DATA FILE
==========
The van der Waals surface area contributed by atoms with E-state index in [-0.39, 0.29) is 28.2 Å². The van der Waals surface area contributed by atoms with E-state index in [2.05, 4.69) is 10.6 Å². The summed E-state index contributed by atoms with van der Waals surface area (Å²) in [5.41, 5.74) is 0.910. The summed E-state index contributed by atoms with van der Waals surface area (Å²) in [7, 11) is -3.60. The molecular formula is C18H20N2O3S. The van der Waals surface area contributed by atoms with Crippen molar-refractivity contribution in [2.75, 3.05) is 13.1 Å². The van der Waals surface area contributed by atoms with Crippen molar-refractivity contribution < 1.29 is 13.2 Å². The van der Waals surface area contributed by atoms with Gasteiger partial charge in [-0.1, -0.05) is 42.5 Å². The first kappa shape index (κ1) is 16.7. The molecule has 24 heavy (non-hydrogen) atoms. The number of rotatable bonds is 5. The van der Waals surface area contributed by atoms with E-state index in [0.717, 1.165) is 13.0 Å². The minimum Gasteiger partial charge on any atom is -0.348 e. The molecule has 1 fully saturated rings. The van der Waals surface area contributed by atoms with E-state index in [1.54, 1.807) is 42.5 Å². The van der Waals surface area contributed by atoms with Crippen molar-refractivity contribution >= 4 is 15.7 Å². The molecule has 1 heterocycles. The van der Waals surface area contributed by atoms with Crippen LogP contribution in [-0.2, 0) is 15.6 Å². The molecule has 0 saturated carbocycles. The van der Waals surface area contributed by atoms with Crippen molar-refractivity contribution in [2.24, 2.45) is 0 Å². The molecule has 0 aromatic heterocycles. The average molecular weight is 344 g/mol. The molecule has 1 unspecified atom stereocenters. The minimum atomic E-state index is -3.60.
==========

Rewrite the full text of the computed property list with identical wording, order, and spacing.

The van der Waals surface area contributed by atoms with E-state index in [-0.39, 0.29) is 28.2 Å². The van der Waals surface area contributed by atoms with E-state index in [2.05, 4.69) is 10.6 Å². The summed E-state index contributed by atoms with van der Waals surface area (Å²) in [5.41, 5.74) is 0.910. The summed E-state index contributed by atoms with van der Waals surface area (Å²) in [7, 11) is -3.60. The molecular formula is C18H20N2O3S. The van der Waals surface area contributed by atoms with Crippen molar-refractivity contribution in [2.75, 3.05) is 13.1 Å². The van der Waals surface area contributed by atoms with Crippen molar-refractivity contribution < 1.29 is 13.2 Å². The van der Waals surface area contributed by atoms with Gasteiger partial charge in [-0.1, -0.05) is 42.5 Å². The first kappa shape index (κ1) is 16.7. The molecule has 24 heavy (non-hydrogen) atoms. The number of rotatable bonds is 5. The van der Waals surface area contributed by atoms with E-state index in [0.717, 1.165) is 13.0 Å². The minimum Gasteiger partial charge on any atom is -0.348 e. The molecule has 1 fully saturated rings. The van der Waals surface area contributed by atoms with E-state index in [1.54, 1.807) is 42.5 Å². The van der Waals surface area contributed by atoms with Crippen molar-refractivity contribution >= 4 is 15.7 Å². The molecule has 1 heterocycles. The van der Waals surface area contributed by atoms with Crippen LogP contribution in [-0.2, 0) is 15.6 Å². The molecule has 0 saturated carbocycles. The van der Waals surface area contributed by atoms with Crippen molar-refractivity contribution in [2.24, 2.45) is 0 Å². The molecule has 0 aromatic heterocycles. The average molecular weight is 344 g/mol. The molecule has 1 unspecified atom stereocenters. The minimum atomic E-state index is -3.60.